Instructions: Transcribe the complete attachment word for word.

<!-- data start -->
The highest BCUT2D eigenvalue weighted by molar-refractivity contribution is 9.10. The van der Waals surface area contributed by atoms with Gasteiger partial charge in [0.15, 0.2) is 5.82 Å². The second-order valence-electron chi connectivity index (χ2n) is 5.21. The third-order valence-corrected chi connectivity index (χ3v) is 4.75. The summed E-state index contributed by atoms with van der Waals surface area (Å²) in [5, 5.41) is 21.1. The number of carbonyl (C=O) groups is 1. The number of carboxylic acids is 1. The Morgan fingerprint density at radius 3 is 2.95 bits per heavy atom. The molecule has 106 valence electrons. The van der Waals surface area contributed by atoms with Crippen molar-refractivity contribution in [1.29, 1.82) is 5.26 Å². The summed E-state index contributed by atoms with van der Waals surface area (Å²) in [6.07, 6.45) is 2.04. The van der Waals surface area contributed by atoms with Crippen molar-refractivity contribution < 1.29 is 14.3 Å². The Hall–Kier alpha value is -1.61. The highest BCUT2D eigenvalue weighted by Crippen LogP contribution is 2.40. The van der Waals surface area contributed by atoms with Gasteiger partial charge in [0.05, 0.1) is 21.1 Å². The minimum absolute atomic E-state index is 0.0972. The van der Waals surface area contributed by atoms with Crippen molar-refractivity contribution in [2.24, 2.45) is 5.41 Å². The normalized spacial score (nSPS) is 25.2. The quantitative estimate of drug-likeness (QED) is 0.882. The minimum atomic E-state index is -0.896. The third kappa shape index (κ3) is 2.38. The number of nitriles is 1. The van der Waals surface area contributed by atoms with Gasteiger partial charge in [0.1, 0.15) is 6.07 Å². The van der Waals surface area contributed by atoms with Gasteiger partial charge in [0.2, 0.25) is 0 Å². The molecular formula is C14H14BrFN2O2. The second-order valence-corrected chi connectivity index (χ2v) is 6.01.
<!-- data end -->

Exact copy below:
The highest BCUT2D eigenvalue weighted by molar-refractivity contribution is 9.10. The van der Waals surface area contributed by atoms with Gasteiger partial charge in [0.15, 0.2) is 5.82 Å². The second-order valence-electron chi connectivity index (χ2n) is 5.21. The third-order valence-corrected chi connectivity index (χ3v) is 4.75. The summed E-state index contributed by atoms with van der Waals surface area (Å²) in [5, 5.41) is 21.1. The number of carbonyl (C=O) groups is 1. The number of carboxylic acids is 1. The Morgan fingerprint density at radius 3 is 2.95 bits per heavy atom. The molecule has 106 valence electrons. The van der Waals surface area contributed by atoms with Crippen molar-refractivity contribution in [1.29, 1.82) is 5.26 Å². The summed E-state index contributed by atoms with van der Waals surface area (Å²) in [6.07, 6.45) is 2.04. The van der Waals surface area contributed by atoms with Crippen molar-refractivity contribution < 1.29 is 14.3 Å². The Hall–Kier alpha value is -1.61. The highest BCUT2D eigenvalue weighted by Crippen LogP contribution is 2.40. The van der Waals surface area contributed by atoms with Gasteiger partial charge in [0.05, 0.1) is 21.1 Å². The minimum absolute atomic E-state index is 0.0972. The van der Waals surface area contributed by atoms with Crippen molar-refractivity contribution in [2.24, 2.45) is 5.41 Å². The normalized spacial score (nSPS) is 25.2. The quantitative estimate of drug-likeness (QED) is 0.882. The minimum atomic E-state index is -0.896. The third kappa shape index (κ3) is 2.38. The number of nitriles is 1. The van der Waals surface area contributed by atoms with Gasteiger partial charge in [0.1, 0.15) is 6.07 Å². The van der Waals surface area contributed by atoms with Gasteiger partial charge in [0.2, 0.25) is 0 Å². The molecular formula is C14H14BrFN2O2. The second-order valence-corrected chi connectivity index (χ2v) is 6.01.